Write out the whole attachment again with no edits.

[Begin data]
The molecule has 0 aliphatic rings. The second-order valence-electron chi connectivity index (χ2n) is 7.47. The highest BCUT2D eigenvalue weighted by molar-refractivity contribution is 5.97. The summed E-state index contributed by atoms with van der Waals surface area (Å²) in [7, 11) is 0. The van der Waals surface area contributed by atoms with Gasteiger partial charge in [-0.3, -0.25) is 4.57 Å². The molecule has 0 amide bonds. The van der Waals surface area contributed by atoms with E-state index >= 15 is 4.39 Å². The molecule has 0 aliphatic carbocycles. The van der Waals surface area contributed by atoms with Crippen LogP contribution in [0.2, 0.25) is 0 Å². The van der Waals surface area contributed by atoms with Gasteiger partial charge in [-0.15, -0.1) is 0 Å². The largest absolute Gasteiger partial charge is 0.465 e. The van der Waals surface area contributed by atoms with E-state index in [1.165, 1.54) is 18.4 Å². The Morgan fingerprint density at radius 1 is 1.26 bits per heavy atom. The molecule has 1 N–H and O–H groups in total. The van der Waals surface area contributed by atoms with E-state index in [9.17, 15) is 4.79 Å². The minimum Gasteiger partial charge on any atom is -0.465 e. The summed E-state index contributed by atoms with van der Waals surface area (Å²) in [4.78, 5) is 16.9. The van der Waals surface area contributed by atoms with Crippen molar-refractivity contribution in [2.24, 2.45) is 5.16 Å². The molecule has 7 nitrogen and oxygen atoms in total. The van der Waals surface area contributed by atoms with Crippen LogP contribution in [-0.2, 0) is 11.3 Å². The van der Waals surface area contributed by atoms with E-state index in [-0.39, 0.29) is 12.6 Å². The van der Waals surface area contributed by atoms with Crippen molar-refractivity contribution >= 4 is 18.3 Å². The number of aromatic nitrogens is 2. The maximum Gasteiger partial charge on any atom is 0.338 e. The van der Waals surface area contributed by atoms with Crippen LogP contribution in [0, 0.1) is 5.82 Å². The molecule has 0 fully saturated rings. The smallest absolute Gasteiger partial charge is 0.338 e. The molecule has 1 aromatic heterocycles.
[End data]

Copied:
The molecule has 0 aliphatic rings. The second-order valence-electron chi connectivity index (χ2n) is 7.47. The highest BCUT2D eigenvalue weighted by molar-refractivity contribution is 5.97. The summed E-state index contributed by atoms with van der Waals surface area (Å²) in [7, 11) is 0. The van der Waals surface area contributed by atoms with Gasteiger partial charge in [-0.3, -0.25) is 4.57 Å². The molecule has 0 amide bonds. The van der Waals surface area contributed by atoms with E-state index >= 15 is 4.39 Å². The molecule has 0 aliphatic carbocycles. The van der Waals surface area contributed by atoms with Crippen LogP contribution in [0.2, 0.25) is 0 Å². The van der Waals surface area contributed by atoms with Gasteiger partial charge in [-0.15, -0.1) is 0 Å². The largest absolute Gasteiger partial charge is 0.465 e. The van der Waals surface area contributed by atoms with E-state index in [1.165, 1.54) is 18.4 Å². The Morgan fingerprint density at radius 1 is 1.26 bits per heavy atom. The molecule has 1 N–H and O–H groups in total. The van der Waals surface area contributed by atoms with E-state index in [9.17, 15) is 4.79 Å². The minimum Gasteiger partial charge on any atom is -0.465 e. The summed E-state index contributed by atoms with van der Waals surface area (Å²) in [4.78, 5) is 16.9. The van der Waals surface area contributed by atoms with Crippen molar-refractivity contribution in [2.24, 2.45) is 5.16 Å². The molecule has 7 nitrogen and oxygen atoms in total. The van der Waals surface area contributed by atoms with Crippen LogP contribution in [-0.2, 0) is 11.3 Å². The van der Waals surface area contributed by atoms with E-state index in [-0.39, 0.29) is 12.6 Å². The van der Waals surface area contributed by atoms with Crippen molar-refractivity contribution >= 4 is 18.3 Å². The number of aromatic nitrogens is 2. The maximum Gasteiger partial charge on any atom is 0.338 e. The van der Waals surface area contributed by atoms with Crippen LogP contribution in [0, 0.1) is 5.82 Å². The molecule has 0 fully saturated rings. The smallest absolute Gasteiger partial charge is 0.338 e. The molecule has 1 aromatic heterocycles.